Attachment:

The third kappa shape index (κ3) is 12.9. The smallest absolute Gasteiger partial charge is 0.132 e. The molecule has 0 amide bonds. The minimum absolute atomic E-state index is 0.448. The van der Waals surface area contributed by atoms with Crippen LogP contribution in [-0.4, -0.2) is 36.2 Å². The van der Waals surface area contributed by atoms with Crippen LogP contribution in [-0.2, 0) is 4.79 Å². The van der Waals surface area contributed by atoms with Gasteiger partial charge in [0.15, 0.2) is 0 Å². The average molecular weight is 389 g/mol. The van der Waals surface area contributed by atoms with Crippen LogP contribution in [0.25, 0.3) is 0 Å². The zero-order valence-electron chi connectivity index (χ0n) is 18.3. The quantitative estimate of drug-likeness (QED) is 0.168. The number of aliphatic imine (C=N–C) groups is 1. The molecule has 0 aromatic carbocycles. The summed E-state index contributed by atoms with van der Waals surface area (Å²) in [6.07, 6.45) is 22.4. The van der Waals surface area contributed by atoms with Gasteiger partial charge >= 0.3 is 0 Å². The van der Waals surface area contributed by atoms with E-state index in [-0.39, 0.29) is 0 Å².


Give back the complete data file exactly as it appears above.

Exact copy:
The third kappa shape index (κ3) is 12.9. The smallest absolute Gasteiger partial charge is 0.132 e. The molecule has 0 amide bonds. The minimum absolute atomic E-state index is 0.448. The van der Waals surface area contributed by atoms with Crippen LogP contribution in [-0.4, -0.2) is 36.2 Å². The van der Waals surface area contributed by atoms with Crippen LogP contribution in [-0.2, 0) is 4.79 Å². The van der Waals surface area contributed by atoms with Gasteiger partial charge in [0.15, 0.2) is 0 Å². The average molecular weight is 389 g/mol. The van der Waals surface area contributed by atoms with Crippen LogP contribution in [0.25, 0.3) is 0 Å². The zero-order valence-electron chi connectivity index (χ0n) is 18.3. The quantitative estimate of drug-likeness (QED) is 0.168. The number of aliphatic imine (C=N–C) groups is 1. The molecule has 0 aromatic carbocycles. The summed E-state index contributed by atoms with van der Waals surface area (Å²) in [6.07, 6.45) is 22.4. The van der Waals surface area contributed by atoms with Gasteiger partial charge >= 0.3 is 0 Å². The van der Waals surface area contributed by atoms with E-state index in [-0.39, 0.29) is 0 Å².